The announcement has received little media attention, although it has been celebrated by those who argue that “false memory” is a pseudo-explanation contrived to undermine victims’ testimony of historic child sexual abuse. In this framing, the FMS Foundation has closed not because its “need” has “diminished dramatically”, but because the notion of false memory has been exploded. Thus a polemical article on the website of the International Society for the Study of Trauma and Dissociation is headlined “The Rise and Fall of the False Memory Syndrome Foundation“. Oddly, however, although the article does refer specifically to “recovered” memories, the subject is downplayed:

FMSF Advisory Board profiles show just how personal and sometimes vicious their involvement was. One Board Member, John Hochman MD wrote, when talking about therapy for people who reported a history of child sexual abuse, “The real message being sold by these new therapy messiahs is the ultimate cry-baby solution to everyone’s pitiful human problems. It’s all someone else’s fault.” It is hard to fathom that these words come from a mental health professional.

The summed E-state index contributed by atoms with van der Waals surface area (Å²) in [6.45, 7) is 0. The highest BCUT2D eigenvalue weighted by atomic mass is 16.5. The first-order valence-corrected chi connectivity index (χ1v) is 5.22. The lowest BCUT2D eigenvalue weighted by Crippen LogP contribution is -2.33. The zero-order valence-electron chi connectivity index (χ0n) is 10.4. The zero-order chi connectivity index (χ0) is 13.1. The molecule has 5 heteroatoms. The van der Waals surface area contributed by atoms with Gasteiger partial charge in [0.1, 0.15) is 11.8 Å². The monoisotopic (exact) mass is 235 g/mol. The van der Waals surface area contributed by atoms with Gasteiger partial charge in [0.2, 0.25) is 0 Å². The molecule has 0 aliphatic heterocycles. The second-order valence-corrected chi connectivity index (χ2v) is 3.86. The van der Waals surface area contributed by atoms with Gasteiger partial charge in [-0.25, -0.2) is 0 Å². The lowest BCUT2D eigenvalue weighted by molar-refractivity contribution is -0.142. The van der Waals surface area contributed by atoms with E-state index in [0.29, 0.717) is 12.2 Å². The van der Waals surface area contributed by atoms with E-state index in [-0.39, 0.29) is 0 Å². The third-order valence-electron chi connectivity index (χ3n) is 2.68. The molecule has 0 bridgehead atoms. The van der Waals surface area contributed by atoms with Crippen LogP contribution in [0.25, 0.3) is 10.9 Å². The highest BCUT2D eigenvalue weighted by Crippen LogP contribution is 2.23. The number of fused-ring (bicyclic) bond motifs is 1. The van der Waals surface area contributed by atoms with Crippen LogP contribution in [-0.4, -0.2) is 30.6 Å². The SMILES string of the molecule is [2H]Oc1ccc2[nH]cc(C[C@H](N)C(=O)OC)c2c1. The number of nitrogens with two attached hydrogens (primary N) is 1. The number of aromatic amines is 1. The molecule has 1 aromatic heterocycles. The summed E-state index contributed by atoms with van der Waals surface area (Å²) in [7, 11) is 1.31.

No source is provided, despite a list of references at the bottom of the page, but a bit of Googling shows that the quote is taken from a 1993 op-ed that appeared in the Los Angeles Times:

Welcome to the strange world of memory recovery therapy. This is a pseudoscience based on the notion that tens of thousands of Americans were repeatedly molested as children and don’t know it.

People involved in memory recovery therapy have been convinced by misguided self-help books or therapists that they are “survivors” of totally forgotten sexual crimes. They are told that their eating or sexual or marital problems will clear up once the “lost memories” are found. The real message being sold by these new therapy messiahs is the ultimate crybaby solution to everyone’s pitiful human problems: It’s all someone else’s fault.